There is no denying that packaging is an essential item for products: it contains, protects, promotes, and much more. And as a designer it is one of my favourite areas of design because it is challenging and you need to really think about it so much to make it successful.

Every project has requirements and restrictions, but packaging tends to have more than most. Depending on the contents, a whole plethora of design functions will need to be thought through, rationalised and designed.

More importantly than the obvious question of where and how the graphics will be applied to the outside of the pack, is what are the function/s of the packaging and how do we best create this in an economic and environmentally responsible way.

To achieve this we ask lots of questions and follow a few simple steps:

What is it that the pack actually has to contain? A liquid will need different materials and design than a box of eggs. Are there multiple items of various sizes and shapes that will need to be held apart securely?

Will the contents need to be viewed at first glance or will there be a situation where the contents are revealed in an enticing interaction way with the consumer be more appropriate and rewarding.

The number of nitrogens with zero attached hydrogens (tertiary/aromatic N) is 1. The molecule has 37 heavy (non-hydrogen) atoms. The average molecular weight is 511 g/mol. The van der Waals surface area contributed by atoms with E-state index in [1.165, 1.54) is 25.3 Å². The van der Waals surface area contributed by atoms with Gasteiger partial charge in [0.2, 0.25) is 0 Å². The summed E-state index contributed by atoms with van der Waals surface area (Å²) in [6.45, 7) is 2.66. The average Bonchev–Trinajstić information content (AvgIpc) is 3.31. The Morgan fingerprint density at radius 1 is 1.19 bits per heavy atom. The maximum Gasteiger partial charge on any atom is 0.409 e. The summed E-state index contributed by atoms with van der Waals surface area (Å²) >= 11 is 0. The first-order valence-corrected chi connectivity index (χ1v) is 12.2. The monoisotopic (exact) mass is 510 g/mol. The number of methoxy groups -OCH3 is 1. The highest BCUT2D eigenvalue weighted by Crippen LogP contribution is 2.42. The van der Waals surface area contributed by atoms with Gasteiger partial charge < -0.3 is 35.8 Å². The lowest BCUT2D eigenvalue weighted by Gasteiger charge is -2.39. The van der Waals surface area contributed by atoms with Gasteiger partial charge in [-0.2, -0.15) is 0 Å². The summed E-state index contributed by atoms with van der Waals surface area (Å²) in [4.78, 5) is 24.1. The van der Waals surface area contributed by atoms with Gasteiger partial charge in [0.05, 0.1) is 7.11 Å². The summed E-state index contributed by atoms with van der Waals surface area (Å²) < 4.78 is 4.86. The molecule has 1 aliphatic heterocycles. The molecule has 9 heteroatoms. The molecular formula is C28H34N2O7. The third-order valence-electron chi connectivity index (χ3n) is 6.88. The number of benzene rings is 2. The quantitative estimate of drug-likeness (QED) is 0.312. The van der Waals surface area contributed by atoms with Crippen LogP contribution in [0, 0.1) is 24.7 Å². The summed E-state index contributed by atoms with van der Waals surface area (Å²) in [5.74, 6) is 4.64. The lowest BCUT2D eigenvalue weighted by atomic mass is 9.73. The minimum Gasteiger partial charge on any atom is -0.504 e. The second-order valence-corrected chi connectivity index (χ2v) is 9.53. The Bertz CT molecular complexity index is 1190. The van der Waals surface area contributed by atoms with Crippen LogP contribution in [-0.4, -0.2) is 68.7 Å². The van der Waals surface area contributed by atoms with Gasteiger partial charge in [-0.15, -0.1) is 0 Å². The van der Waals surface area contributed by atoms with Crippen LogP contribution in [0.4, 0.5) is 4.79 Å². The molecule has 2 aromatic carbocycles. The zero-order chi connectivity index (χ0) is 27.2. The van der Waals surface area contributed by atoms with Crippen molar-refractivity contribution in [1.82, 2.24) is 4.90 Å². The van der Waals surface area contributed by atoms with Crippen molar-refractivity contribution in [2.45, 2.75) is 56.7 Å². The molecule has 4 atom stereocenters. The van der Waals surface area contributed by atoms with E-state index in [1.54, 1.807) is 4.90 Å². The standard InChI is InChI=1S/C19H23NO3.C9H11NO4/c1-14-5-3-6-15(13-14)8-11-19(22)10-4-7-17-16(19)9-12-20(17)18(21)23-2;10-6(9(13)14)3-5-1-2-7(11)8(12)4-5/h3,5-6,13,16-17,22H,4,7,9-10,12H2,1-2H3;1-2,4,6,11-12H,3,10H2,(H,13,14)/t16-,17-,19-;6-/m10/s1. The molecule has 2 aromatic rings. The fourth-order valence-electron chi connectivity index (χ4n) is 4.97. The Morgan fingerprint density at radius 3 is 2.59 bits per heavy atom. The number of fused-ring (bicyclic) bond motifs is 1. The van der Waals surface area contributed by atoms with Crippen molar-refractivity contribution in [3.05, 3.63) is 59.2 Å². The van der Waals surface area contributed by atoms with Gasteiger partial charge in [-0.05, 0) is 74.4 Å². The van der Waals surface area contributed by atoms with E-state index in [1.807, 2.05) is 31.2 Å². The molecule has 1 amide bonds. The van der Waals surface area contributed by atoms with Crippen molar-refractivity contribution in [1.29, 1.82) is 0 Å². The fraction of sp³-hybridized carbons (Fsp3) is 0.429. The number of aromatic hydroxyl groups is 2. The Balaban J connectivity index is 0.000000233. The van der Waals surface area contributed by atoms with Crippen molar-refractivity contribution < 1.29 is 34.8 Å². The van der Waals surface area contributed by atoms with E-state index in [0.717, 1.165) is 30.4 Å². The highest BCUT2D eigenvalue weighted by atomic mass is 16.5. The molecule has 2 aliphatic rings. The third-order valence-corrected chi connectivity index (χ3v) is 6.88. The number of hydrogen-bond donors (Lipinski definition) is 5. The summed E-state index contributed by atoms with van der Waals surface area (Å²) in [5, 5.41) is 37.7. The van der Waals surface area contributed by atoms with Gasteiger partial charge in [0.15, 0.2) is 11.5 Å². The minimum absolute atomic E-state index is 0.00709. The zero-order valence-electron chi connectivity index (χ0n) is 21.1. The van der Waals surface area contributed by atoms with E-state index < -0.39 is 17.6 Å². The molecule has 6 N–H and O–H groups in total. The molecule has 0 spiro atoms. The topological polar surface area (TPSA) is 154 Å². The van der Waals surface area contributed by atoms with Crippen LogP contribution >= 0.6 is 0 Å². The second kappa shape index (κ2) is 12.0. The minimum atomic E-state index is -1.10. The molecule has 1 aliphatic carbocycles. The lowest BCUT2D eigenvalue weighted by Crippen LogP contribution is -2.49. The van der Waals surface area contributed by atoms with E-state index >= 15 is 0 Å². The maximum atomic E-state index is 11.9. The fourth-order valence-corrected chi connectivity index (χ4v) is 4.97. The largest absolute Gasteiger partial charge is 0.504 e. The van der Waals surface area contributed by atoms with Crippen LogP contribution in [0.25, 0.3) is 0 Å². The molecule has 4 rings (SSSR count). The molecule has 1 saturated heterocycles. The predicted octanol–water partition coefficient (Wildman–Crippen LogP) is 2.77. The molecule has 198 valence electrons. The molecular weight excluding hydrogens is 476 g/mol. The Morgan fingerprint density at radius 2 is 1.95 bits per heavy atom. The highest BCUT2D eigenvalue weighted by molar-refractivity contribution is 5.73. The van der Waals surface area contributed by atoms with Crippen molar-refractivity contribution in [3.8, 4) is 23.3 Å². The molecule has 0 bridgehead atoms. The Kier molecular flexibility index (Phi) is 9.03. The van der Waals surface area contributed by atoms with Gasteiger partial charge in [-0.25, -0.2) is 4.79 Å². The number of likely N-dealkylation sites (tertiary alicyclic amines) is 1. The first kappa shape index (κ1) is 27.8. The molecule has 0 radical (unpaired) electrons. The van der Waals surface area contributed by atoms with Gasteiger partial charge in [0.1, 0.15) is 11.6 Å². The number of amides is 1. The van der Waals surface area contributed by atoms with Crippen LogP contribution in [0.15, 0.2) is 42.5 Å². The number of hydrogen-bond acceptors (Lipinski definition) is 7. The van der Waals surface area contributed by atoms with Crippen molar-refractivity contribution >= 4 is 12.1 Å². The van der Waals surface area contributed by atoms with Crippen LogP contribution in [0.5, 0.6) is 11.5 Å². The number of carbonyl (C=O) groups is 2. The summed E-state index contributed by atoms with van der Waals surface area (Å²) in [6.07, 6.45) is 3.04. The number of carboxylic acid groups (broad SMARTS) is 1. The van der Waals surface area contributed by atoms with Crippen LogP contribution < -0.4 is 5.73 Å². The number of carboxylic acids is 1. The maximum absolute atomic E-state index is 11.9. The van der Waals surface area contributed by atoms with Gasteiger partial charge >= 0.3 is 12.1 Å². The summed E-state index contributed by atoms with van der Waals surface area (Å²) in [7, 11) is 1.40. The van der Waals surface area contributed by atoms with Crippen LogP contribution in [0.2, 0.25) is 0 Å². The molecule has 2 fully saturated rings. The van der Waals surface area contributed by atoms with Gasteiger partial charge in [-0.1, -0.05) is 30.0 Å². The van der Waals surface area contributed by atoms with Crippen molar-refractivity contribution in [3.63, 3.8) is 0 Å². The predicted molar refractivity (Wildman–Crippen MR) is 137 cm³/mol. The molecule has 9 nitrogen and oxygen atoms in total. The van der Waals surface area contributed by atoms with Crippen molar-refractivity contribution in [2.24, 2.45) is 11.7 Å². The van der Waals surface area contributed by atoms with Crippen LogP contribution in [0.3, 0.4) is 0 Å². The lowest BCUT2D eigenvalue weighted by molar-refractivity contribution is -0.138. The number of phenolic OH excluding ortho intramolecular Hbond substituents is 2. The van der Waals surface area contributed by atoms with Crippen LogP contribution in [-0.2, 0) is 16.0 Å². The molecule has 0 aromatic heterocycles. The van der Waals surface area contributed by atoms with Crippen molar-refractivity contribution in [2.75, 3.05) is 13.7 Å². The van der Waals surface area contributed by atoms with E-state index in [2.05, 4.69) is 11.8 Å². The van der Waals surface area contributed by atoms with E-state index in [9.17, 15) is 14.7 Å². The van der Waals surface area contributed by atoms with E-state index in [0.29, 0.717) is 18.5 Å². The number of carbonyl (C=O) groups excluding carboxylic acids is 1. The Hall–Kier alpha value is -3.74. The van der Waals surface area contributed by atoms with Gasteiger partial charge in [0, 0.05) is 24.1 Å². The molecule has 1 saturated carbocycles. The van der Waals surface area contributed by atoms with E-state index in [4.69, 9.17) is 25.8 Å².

Does the packaging need to be waterproof; protect what’s inside from light; take hard knocks and protect fragile elements.

Production and Handling:
After getting a clear picture on the above requirements, the big step of production comes into play. How will we create the packaging to fit the requirements most economically through the use of carefully selected materials and a design that can use the minimum number of pieces (such as inserts) and cost effective materials (and the use of recycled materials where possible).

The design needs to allow for economical packing and handling, reducing the weight of the container itself can save on air freight, while ensuring that the container holds items with minimal empty space in it to reduce shipping costs, especially important when shipping large volumes.

More importantly is the fact that excessive packaging that is larger and uses more materials than needed is expensive to our planet. Especially when manufactured from materials that are harmful to the environment such as polystyrene and toxic solvent based inks (as opposed to water based).

End Use:
The end use simply addresses basic form and function issues such as; if it is a liquid container will the package need to pour the contents like a wine bottle or as a soda can does.

Now more emphasis is placed on where will it end up. Will it go into landfill or can it be reused or recycled.

At Jack in the box we aim to come up with the best solutions for the packaging requirements of our clients, and the planet, by designing for a smaller carbon footprint in all facets of a product’s packaging.